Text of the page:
Findings from the trial showed that the body’s ability to regulate blood sugar levels was not directly affected by whether participants consumed dairy foods. However, consumption of either low-fat or full-fat milk, yogurt, and cheese reduced insulin sensitivity.
Media contact: Tom Kim, tomkim@fredhutch.org

 

Cancer research

Targeted immunotherapy for deadly prostate cancer shows promise in preclinical test
Dr. John Lee discussed his new preclinical study using an antibody-drug conjugate for neuroendocrine prostate cancer. The approach involves targeting some cancer cells that have high levels of a specific protein marker, which can be used as a guide for chemotherapy.
Media contact: Molly McElroy, mwmcelro@fredhutch.org

 

Infectious disease

From the freezers, a speedier way to evaluate antiviral drugs
In studies that applied artificial intelligence and modern diagnostics to 30-year-old blood samples pulled from freezers, scientists showed how tests tracking levels of a virus in the serum of recovering bone marrow transplant patients reliably charted the eventual course of their disease.
Media contact:
Claire Hudson, crhudson@fredhutch.org

HIV vaccine trials are complicated by the availability of PrEP
December 1 marked #WorldAIDSDay 2020, and while the growing use of HIV-prevention drugs has posed a challenge to running vaccine trials, researchers are charting pathways to conduct trials that can accurately and ethically test the latest generation of candidate vaccines.
Media contact: Claire Hudson, crhudson@fredhutch.org

 

Data science

New regional collaborations will accelerate innovation in data-intensive medical science
Three research teams in Washington, Oregon and British Columbia receive pilot funding from Cascadia Data Alliance, which aims to promote collaborations that may answer important scientific questions and to develop new ways for using technical solutions and best practices, data and methods standardization, and Azure cloud services that could be broadly applied in future research.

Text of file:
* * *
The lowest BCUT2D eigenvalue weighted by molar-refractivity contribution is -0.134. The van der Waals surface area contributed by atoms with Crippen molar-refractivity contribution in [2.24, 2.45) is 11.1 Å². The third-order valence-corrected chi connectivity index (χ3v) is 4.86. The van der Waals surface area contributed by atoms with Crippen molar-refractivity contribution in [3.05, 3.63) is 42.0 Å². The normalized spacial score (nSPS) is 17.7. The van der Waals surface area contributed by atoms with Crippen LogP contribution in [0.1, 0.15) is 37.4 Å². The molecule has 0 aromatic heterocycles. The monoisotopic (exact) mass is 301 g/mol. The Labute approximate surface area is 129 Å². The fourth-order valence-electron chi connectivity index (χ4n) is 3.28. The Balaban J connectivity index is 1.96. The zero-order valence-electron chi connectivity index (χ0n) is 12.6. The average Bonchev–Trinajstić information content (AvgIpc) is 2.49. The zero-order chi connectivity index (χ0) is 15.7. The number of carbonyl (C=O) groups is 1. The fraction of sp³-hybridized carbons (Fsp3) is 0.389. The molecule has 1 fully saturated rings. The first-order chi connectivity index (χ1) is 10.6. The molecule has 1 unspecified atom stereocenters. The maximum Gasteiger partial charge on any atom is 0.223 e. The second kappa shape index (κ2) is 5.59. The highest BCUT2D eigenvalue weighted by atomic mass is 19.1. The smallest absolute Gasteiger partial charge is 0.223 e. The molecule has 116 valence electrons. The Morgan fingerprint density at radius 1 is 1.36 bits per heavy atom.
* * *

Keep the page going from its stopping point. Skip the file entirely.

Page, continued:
Media contact: Tom Kim, tomkim@fredhutch.org

 

Genetics and evolution

Old and slow isn't always the winning combo for critical genes

It’s generally thought that the more critical a gene is to cellular function, the more likely it is an “old” part of DNA and relatively unchanged by evolution. New work from scientists at Fred Hutch upends that belief by demonstrating that some essential genes are actually “young” and evolving rapidly.
Media contact: Molly McElroy, mwmcelro@fredhutch.org


Other notable news

Fred Hutch joins Washington Employers for Racial Equity

Essential workers illustrate the Heart of the Hutch

Dr. Stanley Riddell awarded Burke O'Reilly Family Endowed Chair in Immunotherapy

 

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At Fred Hutchinson Cancer Research Center, home to three Nobel laureates, interdisciplinary teams of world-renowned scientists seek new and innovative ways to prevent, diagnose and treat cancer, HIV/AIDS and other life-threatening diseases. Fred Hutch’s pioneering work in bone marrow transplantation led to the development of immunotherapy, which harnesses the power of the immune system to treat cancer. An independent, nonprofit research institute based in Seattle, Fred Hutch houses the nation’s first National Cancer Institute-funded cancer prevention research program, as well as the clinical coordinating center of the Women’s Health Initiative and the international headquarters of the HIV Vaccine Trials Network.